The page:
Gaming Performance

While I've included the Enthusiast level benchmark results in Bench, it's worth noting that Richland is still nowhere near powerful enough to handle gaming at 1080p and 4xMSAA. AMD's A10-5750M APU has two primary jobs to complete with the IGP isolated: it has to be faster than Trinity and faster than Haswell. The former is easy enough, but Haswell is more of a moving target. The only reprieve AMD seems to be getting on this front is the unusual rarity of GT3-enabled parts in the market.

Bioshock Infinite - Value

Elder Scrolls: Skyrim - Value

GRID 2 - Value

Metro: Last Light - Value

Sleeping Dogs - Value

StarCraft II: Heart of the Swarm - Value

Tomb Raider - Value

Interestingly, while Richland is consistently faster than Haswell and Ivy Bridge, often by a healthy margin, it actually trades blows with Trinity. This could be the result of either a difference in drivers or the newer version of Turbo Core being tuned to favor the CPU more aggressively. My reason for suspecting Turbo Core is boosting the CPU more frequently than the GPU is this: Skyrim and StarCraft II are both frequently CPU-limited, and both produce the largest jumps in performance from the preceding generation. Without more Richland-based notebooks to test it's going to be hard to ferret out what's going on, if this is just specific to the GX60 or if mobile Richland's turbo core really does skew more aggressively towards the CPU.

Bioshock Infinite - Mainstream

Elder Scrolls: Skyrim - Mainstream

GRID 2 - Mainstream

Metro: Last Light - Mainstream

Sleeping Dogs - Mainstream

StarCraft II: Heart of the Swarm - Mainstream

Tomb Raider - Mainstream

Impressively, Richland is able to produce substantial gains on Trinity in our CPU-bound benchmarks, vaulting Skyrim and StarCraft II into the realm of playability even at our Mainstream settings. Depending on the games you play, Richland could be a major improvement on the last generation.

System and Futuremark Performance Conclusion: Surprisingly Potent Refresh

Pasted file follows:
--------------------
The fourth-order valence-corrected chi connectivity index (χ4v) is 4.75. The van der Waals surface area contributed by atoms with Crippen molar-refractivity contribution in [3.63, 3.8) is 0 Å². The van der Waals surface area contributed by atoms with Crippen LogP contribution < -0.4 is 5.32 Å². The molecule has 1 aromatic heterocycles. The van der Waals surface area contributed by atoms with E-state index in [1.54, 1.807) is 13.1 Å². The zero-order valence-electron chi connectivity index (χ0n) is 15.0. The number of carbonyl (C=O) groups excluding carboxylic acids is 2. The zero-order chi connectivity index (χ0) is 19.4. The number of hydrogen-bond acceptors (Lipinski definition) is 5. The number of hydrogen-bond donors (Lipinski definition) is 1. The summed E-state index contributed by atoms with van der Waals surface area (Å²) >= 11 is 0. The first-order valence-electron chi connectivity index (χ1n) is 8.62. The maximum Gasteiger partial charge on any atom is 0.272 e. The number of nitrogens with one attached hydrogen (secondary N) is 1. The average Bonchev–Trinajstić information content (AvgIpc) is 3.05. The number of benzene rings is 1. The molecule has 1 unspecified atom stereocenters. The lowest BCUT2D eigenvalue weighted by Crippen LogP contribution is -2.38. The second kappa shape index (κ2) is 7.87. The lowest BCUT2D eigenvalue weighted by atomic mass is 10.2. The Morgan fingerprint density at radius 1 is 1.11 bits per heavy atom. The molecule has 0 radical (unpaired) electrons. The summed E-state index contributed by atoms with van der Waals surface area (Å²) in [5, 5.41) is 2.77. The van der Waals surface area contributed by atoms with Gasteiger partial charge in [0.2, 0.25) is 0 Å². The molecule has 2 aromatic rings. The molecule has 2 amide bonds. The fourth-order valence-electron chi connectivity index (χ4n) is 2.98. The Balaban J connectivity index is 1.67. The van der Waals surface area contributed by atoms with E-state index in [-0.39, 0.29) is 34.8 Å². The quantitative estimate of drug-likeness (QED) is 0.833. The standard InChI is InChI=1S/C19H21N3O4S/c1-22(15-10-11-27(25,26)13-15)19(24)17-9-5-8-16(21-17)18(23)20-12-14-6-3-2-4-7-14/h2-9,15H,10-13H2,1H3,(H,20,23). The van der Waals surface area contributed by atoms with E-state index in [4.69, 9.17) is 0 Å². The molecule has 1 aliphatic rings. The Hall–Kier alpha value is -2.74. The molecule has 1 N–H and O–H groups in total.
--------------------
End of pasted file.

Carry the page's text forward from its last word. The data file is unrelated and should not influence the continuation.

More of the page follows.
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  • monstercameron - Friday, June 28, 2013 - link

    don't think it is fair comparing TDPs, we all know that they mean slightly different things for the two, intel 17W parts blow past 30+ watts from time to time.
  • andrewaggb - Friday, June 28, 2013 - link

    Ultimately the power measurement's that matter are battery life in various use cases and how much heat/active cooling is required. 35W under full gpu load is probably acceptable as long as the idle power usage is competitive with haswell. (I'm doubtful that it is though)
  • monstercameron - Friday, June 28, 2013 - link

    yeah idle is where haswell has richland and kabini beat...
  • Khato - Friday, June 28, 2013 - link

    While I doubt anyone would dispute the fact that Intel allows its processors to turbo past their specified TDP (considering that, ya know, it's kinda part of Intel's specifications) your argument would be better served by providing actual numbers instead of inflating them into the realm of fantasy. Specifically, Notebookcheck's power numbers for systems using the i7-3667U show a delta of roughly 23W between maximum idle and maximum load. Meanwhile their review of the A10-4600M shows a delta of 44W between idle and load.

    Regardless, going over specified TDP isn't really an issue, in fact it's typically a good thing. But it definitely means that actual power draw must be considered when comparing performance.
  • monstercameron - Friday, June 28, 2013 - link